Saturday, January 14, 2012

Squeamish Translating – Summary

Do You See What I See?

So… have the translators of the NASB and the NIV been squeamish when it comes to the word “naked”… or the concept of nakedness?

As I’ve said along the way, no one passage can “prove” that such a bias really was affecting the translating work. However, The cumulative impact of multiple passages betrays its presence.

Some may well discount every example that I’ve given, finding reasonable justification for the translations as rendered in each case. To be sure, none of the examples that I’ve given are completely and utterly unreasonable.

For the one who believes that nakedness really is morally offensive to God, there would be little or no motivation to find fault with the passages as they are translated by the NASB and NIV.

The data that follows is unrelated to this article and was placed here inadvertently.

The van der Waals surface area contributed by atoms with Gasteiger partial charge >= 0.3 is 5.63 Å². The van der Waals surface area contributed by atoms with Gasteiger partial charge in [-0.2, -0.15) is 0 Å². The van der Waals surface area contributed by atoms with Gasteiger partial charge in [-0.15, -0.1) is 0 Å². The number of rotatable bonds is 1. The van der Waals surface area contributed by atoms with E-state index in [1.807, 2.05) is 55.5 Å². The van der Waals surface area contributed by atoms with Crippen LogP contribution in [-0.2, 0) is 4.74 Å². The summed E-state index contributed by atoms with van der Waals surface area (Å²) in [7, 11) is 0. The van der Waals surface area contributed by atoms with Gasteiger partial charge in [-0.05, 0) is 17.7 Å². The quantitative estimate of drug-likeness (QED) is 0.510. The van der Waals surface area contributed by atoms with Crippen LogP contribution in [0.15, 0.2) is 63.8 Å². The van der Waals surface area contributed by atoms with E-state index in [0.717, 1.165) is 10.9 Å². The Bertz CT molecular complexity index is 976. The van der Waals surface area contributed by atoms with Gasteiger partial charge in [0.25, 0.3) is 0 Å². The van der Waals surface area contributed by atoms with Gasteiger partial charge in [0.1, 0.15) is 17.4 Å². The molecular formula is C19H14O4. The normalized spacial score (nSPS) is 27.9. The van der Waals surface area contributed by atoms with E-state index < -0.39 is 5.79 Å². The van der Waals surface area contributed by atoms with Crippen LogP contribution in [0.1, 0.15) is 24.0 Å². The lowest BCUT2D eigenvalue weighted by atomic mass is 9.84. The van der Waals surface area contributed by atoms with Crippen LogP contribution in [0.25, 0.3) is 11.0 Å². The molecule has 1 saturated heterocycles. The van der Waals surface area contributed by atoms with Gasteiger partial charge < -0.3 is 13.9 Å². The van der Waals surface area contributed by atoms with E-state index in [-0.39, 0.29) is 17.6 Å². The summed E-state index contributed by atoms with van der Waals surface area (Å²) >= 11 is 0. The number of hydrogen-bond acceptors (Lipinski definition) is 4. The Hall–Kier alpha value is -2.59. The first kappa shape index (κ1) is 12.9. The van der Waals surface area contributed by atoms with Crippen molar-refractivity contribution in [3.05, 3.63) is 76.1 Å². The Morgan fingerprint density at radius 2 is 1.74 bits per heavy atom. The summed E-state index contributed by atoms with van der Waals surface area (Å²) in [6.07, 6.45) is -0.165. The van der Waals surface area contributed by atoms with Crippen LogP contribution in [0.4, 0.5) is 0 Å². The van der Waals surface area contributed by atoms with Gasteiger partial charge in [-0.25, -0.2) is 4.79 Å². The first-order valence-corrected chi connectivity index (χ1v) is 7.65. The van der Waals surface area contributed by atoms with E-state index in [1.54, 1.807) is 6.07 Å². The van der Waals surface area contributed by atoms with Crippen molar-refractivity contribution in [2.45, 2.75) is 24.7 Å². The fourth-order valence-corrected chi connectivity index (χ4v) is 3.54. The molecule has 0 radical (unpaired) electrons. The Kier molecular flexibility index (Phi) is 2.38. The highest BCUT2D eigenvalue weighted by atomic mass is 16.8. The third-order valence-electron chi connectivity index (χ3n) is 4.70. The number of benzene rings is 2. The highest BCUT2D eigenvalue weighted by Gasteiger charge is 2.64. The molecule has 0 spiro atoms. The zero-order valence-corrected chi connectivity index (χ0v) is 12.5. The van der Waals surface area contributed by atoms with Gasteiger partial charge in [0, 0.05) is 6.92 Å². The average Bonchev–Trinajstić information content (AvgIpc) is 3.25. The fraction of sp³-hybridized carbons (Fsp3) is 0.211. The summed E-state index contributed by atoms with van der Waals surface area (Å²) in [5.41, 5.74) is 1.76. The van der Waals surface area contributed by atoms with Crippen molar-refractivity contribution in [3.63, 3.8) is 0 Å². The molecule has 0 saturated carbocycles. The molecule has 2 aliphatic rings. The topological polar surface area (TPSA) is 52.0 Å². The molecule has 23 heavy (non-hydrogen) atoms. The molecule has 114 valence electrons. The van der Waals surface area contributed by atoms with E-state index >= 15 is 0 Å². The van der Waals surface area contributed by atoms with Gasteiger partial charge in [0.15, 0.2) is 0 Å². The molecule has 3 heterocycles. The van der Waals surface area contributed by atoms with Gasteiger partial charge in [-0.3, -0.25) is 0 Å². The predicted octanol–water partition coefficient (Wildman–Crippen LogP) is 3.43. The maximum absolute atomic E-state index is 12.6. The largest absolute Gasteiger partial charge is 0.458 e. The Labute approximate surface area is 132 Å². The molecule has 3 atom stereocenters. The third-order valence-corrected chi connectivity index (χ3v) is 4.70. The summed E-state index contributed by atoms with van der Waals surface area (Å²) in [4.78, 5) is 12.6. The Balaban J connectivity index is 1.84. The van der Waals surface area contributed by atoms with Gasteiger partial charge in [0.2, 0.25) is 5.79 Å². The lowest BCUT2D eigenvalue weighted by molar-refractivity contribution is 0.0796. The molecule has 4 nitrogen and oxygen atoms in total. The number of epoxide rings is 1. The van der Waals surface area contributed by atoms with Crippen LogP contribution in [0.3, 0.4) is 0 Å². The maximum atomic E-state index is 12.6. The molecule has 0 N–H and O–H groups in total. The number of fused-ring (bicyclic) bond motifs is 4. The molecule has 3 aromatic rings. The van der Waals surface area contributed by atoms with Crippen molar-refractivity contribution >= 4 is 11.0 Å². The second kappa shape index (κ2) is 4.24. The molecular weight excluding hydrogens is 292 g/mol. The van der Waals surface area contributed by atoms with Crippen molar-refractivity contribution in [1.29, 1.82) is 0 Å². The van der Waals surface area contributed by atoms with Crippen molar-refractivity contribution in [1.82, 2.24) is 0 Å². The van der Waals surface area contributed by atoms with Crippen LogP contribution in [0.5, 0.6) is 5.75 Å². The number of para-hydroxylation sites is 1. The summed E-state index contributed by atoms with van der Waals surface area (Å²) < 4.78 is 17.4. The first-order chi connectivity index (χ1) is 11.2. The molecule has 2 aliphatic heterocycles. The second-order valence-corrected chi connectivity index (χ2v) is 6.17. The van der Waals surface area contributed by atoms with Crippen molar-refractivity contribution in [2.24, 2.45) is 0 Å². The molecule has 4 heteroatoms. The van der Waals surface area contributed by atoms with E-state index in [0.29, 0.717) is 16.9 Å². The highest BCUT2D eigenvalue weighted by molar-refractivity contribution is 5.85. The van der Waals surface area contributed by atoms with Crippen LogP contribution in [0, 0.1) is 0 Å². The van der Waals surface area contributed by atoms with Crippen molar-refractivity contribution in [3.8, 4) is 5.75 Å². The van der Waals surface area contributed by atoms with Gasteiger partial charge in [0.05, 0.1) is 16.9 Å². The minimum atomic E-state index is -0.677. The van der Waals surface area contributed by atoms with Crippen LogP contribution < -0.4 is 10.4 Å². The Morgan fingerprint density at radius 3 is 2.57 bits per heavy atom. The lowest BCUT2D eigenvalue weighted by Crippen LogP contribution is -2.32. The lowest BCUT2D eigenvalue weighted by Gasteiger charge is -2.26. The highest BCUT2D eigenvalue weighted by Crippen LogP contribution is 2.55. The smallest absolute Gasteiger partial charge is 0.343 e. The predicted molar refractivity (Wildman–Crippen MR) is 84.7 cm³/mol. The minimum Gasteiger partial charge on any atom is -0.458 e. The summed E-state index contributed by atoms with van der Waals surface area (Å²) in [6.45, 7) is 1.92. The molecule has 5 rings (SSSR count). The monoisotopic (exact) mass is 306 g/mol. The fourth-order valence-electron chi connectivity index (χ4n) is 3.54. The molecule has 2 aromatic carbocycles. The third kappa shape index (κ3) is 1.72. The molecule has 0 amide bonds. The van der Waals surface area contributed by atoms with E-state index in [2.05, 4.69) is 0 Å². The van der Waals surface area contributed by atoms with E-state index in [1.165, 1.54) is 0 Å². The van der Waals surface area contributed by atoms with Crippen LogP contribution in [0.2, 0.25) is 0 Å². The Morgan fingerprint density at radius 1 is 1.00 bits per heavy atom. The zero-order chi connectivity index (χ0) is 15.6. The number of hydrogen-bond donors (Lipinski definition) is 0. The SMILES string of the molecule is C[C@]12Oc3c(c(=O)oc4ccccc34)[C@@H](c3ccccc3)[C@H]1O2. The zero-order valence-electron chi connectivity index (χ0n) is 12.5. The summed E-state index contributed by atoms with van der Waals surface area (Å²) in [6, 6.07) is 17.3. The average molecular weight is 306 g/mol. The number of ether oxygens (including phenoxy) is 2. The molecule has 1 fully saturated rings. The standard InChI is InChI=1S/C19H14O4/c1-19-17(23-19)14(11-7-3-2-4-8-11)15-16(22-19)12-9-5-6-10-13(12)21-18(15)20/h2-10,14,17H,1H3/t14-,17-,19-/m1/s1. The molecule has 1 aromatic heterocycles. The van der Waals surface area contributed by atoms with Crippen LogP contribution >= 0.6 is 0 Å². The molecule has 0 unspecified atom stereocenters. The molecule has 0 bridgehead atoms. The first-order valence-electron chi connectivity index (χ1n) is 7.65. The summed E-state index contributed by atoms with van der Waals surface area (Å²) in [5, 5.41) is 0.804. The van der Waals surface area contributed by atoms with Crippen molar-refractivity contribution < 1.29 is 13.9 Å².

By the same token, however, those of us who believe that nakedness is not morally offensive to God will be motivated to look more critically at the texts to see if there really might be a bias at play.

But regardless of which side of the issue we each start on, our deepest concern should be that our English translation accurately renders the meaning found in the original text. I hope that all of my readers (on either side) will place that priority above their current or preferred perspective.

A Review of the Evidence

In the table that follows, I give a summary of each of the five passages I’ve presented as evidence of squeamishness about nudity in the new translations. For each passage, I’ve given the translations one of four “grades” reflecting their fidelity to the original Greek text. Here’s what I mean by the four words I used:

  • TransparentThere is no evidence of any squeamishness towards nudity; the Greek text is translated very directly with no attempt to hide the possibility that literal nakedness was possible.